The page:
NU-Q’s Journalism Residency Program Remains Uncertain Due to COVID-19

(Photo/ NU-Q)

Juniors majoring in journalism and strategic communication at Northwestern University in Qatar started their journalism residencies remotely on Feb. 14, 2021. The majority of the 28 journalism students are currently interning online due to COVID-19 travel restrictions, with the exception of those with internships in Qatar, who are following a hybrid model. 

Prior to the pandemic, NU-Q’s junior journalism majors used to travel abroad and intern at a foreign organization for 10 weeks, in order to acquire professional journalistic or strategic communication experience. For instance, Muhammad Saad Ejaz, a journalism senior at NU-Q, interned at The Guardian in New York during Spring 2020. “I really enjoyed my JR experience. I think it’s one of the best things we get to do as journalism majors. I got to work in an environment that was so thrilling and fast-paced and everyone there was so talented and friendly,” he told The Daily Q. 

However, the pandemic disrupted Ejaz’s experience when he had to go back to his home country, Pakistan, in the middle of his JR. He found the transition to online work hectic and difficult as everything was new to him. “The online part was the roughest for me because I really couldn’t do any real reporting while I was there. I was also demotivated the entire time,” Ejaz recalled.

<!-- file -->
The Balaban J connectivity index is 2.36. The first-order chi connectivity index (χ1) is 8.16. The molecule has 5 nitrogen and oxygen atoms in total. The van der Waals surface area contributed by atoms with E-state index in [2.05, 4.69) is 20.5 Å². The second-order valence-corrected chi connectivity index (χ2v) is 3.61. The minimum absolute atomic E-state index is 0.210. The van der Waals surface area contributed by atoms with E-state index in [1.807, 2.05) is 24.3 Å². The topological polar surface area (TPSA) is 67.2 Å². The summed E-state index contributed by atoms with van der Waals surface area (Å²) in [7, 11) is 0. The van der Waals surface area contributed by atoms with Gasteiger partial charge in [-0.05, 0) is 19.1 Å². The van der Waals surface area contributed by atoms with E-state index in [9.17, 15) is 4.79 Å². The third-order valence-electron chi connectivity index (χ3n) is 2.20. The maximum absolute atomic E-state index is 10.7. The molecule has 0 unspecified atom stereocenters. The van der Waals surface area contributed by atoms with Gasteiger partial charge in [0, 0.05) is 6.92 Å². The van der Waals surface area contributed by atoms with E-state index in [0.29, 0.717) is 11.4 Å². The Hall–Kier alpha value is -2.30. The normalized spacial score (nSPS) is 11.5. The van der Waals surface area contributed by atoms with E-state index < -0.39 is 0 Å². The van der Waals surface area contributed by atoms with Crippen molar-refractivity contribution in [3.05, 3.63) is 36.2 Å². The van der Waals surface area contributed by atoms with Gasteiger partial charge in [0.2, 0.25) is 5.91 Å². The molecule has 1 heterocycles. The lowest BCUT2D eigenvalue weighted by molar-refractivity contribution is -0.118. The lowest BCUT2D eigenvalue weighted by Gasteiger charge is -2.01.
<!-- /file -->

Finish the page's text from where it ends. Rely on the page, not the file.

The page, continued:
On the other hand, the journalism majors of the Class of 2022 had no choice but to do their residencies remotely from the start.

Current residency students say they are struggling with the time difference. Maryam Gamar is currently working for Vox and told The Daily Q that because of the time difference between Washington D.C. and Doha, her meetings with her editor are at 5 p.m. Doha time, which is a struggle for her.  

“I’m the type of person who likes to wake up early and get my work done and then have the afternoon and evening to just not do anything,” Gamar said. She added that doing JR remotely forced her to give up on her preferred form of journalism for the residency—podcasts—because they require in-person gatherings to guarantee optimum sound quality. 

Al Anood Al Wahaibi faced a similar dilemma when it came to choosing a news agency to work with. 

“I’ve had to change my options for my JR more than once because of the pandemic. Some of my top options no longer accepted interns even online and so I had to change, look for ones I’d get the best experience at,” Al Wahaibi said. 

Other students struggled with sudden changes and decisions due to the pandemic. Salma Al Delaimi was initially supposed to intern at Vice News as a video editor, however her internship got canceled three days before the starting date. She eventually managed to find an internship with Resolution Films in Doha. “Things happen for a reason, it may be very upsetting, and it leaves a bitter taste on your tongue, but I believe that every experience is a learning experience and there’s always a treasure in disguise waiting at the end of the so-called terrible experience,” Al-Delaimi said.